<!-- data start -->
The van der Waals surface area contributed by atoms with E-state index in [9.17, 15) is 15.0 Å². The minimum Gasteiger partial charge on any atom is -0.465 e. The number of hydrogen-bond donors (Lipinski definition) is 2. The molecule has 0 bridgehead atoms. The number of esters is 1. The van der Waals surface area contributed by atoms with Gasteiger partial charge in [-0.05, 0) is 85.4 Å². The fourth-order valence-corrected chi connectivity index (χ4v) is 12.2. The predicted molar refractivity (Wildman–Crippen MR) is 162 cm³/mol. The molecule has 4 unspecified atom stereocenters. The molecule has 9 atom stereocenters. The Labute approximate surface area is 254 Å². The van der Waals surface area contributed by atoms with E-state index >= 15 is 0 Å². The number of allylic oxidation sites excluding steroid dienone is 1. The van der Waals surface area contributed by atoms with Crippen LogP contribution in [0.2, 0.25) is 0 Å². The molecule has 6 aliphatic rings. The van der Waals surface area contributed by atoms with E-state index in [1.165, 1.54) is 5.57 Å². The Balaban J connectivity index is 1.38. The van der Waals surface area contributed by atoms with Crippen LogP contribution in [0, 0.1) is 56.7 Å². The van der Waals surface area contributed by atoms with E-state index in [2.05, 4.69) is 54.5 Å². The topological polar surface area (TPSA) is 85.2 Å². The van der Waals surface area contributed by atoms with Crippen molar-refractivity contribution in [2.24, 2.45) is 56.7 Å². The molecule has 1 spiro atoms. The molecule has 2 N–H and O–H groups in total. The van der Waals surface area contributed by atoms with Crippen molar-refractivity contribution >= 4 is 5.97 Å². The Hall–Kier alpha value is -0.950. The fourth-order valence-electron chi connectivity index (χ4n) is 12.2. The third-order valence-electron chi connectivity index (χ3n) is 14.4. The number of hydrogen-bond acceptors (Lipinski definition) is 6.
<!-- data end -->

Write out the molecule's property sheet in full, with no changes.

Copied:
The van der Waals surface area contributed by atoms with E-state index in [9.17, 15) is 15.0 Å². The minimum Gasteiger partial charge on any atom is -0.465 e. The number of hydrogen-bond donors (Lipinski definition) is 2. The molecule has 0 bridgehead atoms. The number of esters is 1. The van der Waals surface area contributed by atoms with Gasteiger partial charge in [-0.05, 0) is 85.4 Å². The fourth-order valence-corrected chi connectivity index (χ4v) is 12.2. The predicted molar refractivity (Wildman–Crippen MR) is 162 cm³/mol. The molecule has 4 unspecified atom stereocenters. The molecule has 9 atom stereocenters. The Labute approximate surface area is 254 Å². The van der Waals surface area contributed by atoms with E-state index >= 15 is 0 Å². The number of allylic oxidation sites excluding steroid dienone is 1. The van der Waals surface area contributed by atoms with Crippen LogP contribution in [0.2, 0.25) is 0 Å². The molecule has 6 aliphatic rings. The van der Waals surface area contributed by atoms with E-state index in [1.165, 1.54) is 5.57 Å². The Balaban J connectivity index is 1.38. The van der Waals surface area contributed by atoms with Crippen LogP contribution in [0, 0.1) is 56.7 Å². The van der Waals surface area contributed by atoms with E-state index in [2.05, 4.69) is 54.5 Å². The topological polar surface area (TPSA) is 85.2 Å². The van der Waals surface area contributed by atoms with Crippen molar-refractivity contribution in [2.24, 2.45) is 56.7 Å². The molecule has 1 spiro atoms. The molecule has 2 N–H and O–H groups in total. The van der Waals surface area contributed by atoms with Crippen molar-refractivity contribution >= 4 is 5.97 Å². The Hall–Kier alpha value is -0.950. The fourth-order valence-electron chi connectivity index (χ4n) is 12.2. The third-order valence-electron chi connectivity index (χ3n) is 14.4. The number of hydrogen-bond acceptors (Lipinski definition) is 6.